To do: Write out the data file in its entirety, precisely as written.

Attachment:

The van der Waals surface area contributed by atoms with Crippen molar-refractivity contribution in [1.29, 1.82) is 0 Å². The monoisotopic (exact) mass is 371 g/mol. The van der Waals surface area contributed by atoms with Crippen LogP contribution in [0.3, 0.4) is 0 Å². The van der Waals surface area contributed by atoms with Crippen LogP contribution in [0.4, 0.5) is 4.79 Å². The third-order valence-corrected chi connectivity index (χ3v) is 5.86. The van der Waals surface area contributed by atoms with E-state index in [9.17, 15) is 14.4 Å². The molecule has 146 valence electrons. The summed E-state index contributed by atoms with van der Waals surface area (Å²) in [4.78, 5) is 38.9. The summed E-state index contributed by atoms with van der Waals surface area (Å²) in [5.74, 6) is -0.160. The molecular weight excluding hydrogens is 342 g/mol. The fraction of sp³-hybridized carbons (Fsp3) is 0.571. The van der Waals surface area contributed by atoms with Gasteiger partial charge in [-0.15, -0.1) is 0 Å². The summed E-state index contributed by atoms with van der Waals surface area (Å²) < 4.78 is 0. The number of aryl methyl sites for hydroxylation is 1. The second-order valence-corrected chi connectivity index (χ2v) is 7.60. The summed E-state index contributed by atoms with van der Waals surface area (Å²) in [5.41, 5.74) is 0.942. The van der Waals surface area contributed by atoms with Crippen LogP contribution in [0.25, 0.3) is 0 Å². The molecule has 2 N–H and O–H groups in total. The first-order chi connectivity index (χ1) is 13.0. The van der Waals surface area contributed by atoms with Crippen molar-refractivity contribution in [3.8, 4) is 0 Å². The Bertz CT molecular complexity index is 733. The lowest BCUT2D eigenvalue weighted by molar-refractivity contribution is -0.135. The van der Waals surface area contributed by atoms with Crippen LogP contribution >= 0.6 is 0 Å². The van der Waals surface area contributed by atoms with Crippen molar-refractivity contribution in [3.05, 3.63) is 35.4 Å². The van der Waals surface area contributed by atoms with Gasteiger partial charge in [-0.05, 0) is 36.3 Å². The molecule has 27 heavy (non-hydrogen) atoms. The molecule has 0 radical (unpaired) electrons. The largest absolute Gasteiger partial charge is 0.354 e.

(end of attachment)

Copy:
The van der Waals surface area contributed by atoms with Crippen molar-refractivity contribution in [1.29, 1.82) is 0 Å². The monoisotopic (exact) mass is 371 g/mol. The van der Waals surface area contributed by atoms with Crippen LogP contribution in [0.3, 0.4) is 0 Å². The van der Waals surface area contributed by atoms with Crippen LogP contribution in [0.4, 0.5) is 4.79 Å². The third-order valence-corrected chi connectivity index (χ3v) is 5.86. The van der Waals surface area contributed by atoms with E-state index in [9.17, 15) is 14.4 Å². The molecule has 146 valence electrons. The summed E-state index contributed by atoms with van der Waals surface area (Å²) in [4.78, 5) is 38.9. The summed E-state index contributed by atoms with van der Waals surface area (Å²) in [5.74, 6) is -0.160. The molecular weight excluding hydrogens is 342 g/mol. The fraction of sp³-hybridized carbons (Fsp3) is 0.571. The van der Waals surface area contributed by atoms with Gasteiger partial charge in [-0.15, -0.1) is 0 Å². The summed E-state index contributed by atoms with van der Waals surface area (Å²) < 4.78 is 0. The number of aryl methyl sites for hydroxylation is 1. The second-order valence-corrected chi connectivity index (χ2v) is 7.60. The summed E-state index contributed by atoms with van der Waals surface area (Å²) in [5.41, 5.74) is 0.942. The van der Waals surface area contributed by atoms with Crippen LogP contribution in [0.25, 0.3) is 0 Å². The molecule has 2 N–H and O–H groups in total. The first-order chi connectivity index (χ1) is 13.0. The van der Waals surface area contributed by atoms with Crippen molar-refractivity contribution in [3.8, 4) is 0 Å². The Bertz CT molecular complexity index is 733. The lowest BCUT2D eigenvalue weighted by molar-refractivity contribution is -0.135. The van der Waals surface area contributed by atoms with Crippen LogP contribution >= 0.6 is 0 Å². The van der Waals surface area contributed by atoms with Crippen molar-refractivity contribution in [3.05, 3.63) is 35.4 Å². The van der Waals surface area contributed by atoms with Gasteiger partial charge in [-0.05, 0) is 36.3 Å². The molecule has 27 heavy (non-hydrogen) atoms. The molecule has 0 radical (unpaired) electrons. The largest absolute Gasteiger partial charge is 0.354 e.